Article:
In the Summer of 1924, Rudolph Valentino was photographed, dressed in the costume of a Peon, during the creation of A Sainted Devil (1924), the second of two spectaculars that brought to a conclusion his contract with Famous Players-Lasky/Paramount, following his return to the studio, after his ‘One Man Strike’. For a long time this epic promotional portrait session has fascinated me. Why? Well mainly due to the fact that there are just so many shots. Valentino is captured from every conceivable angle. And throws, at both us and the photographer, a whole range of intense expressions.
In view of the fact my planned post (about Jean Acker) is now of mammoth proportions, and requires separating into three parts, I’m bringing forward, while I arrange that, this simple but interesting offering, originally planned for 2020. If anyone has or knows of any further images – of what appears to be the most extended shoot of the series of extended shoots he engaged in – I’d love to hear about them/see them. If none emerge, I suspect, as arranged here, that they come close to representing up to three quarters of the photographs taken on that day, with some naturally being rejected as unsatisfactory at the time of printing. Enjoy!
THE HALF-LENGTH SHOTS
This effective half-length shot seems to exist only as a series of crops. However I’m left wondering if there’s another or others out there somewhere.
Some close-ups are extreme, at the time, or cropped since. This is just the slightest of head turns and was used for industry promotion. (See below.) In these more intimate photographs his outfit has been adjusted.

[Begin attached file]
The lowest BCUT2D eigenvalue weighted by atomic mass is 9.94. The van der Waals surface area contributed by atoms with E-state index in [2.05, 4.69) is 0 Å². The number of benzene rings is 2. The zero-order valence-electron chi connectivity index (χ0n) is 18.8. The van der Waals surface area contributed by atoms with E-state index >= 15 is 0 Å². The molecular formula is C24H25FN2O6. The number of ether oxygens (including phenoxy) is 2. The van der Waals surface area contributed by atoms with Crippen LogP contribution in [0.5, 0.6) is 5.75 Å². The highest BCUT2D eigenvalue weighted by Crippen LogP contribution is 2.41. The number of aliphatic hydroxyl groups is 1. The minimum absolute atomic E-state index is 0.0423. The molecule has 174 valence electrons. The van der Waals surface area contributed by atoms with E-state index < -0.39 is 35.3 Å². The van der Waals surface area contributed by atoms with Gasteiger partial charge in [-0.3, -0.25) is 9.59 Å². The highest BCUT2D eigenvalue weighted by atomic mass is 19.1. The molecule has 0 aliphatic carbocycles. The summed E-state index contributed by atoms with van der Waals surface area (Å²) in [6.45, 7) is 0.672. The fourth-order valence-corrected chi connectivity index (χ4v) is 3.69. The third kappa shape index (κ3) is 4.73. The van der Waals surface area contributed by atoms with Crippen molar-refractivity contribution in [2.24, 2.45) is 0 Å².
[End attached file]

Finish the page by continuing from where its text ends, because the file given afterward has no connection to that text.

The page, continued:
This close-up I particularly like for the wry smile.
A characteristically intense look from Rudy that was seemingly used in recent decades for a postcard. This image has been cropped by myself and others into an effective hyper close-up. (See above.)
Valentino’s garb alters again for this image.
THE FULL-LENGTH SHOTS
Rudolph Valentino had previously posed in doorways to promote films. It was, to some extent, probably expected that he would do so for A Sainted Devil, and always do so, entrances being a such big part of his film persona, as well of that of his contemporaries. It was also an opportunity to display the full costume, which, in the left image particularly, is somewhat reminiscent (probably not accidentally), of his look in The Four Horsemen of the Apocalypse (1921).
Thank you so much for viewing this post. As stated, this is a substitute for the original, which is about the life and career of Jean Acker, and her association with Rudolph Valentino. That lengthy post will now be split into three, with Part One appearing next month, and parts Two and Three in January and February. See you all in December!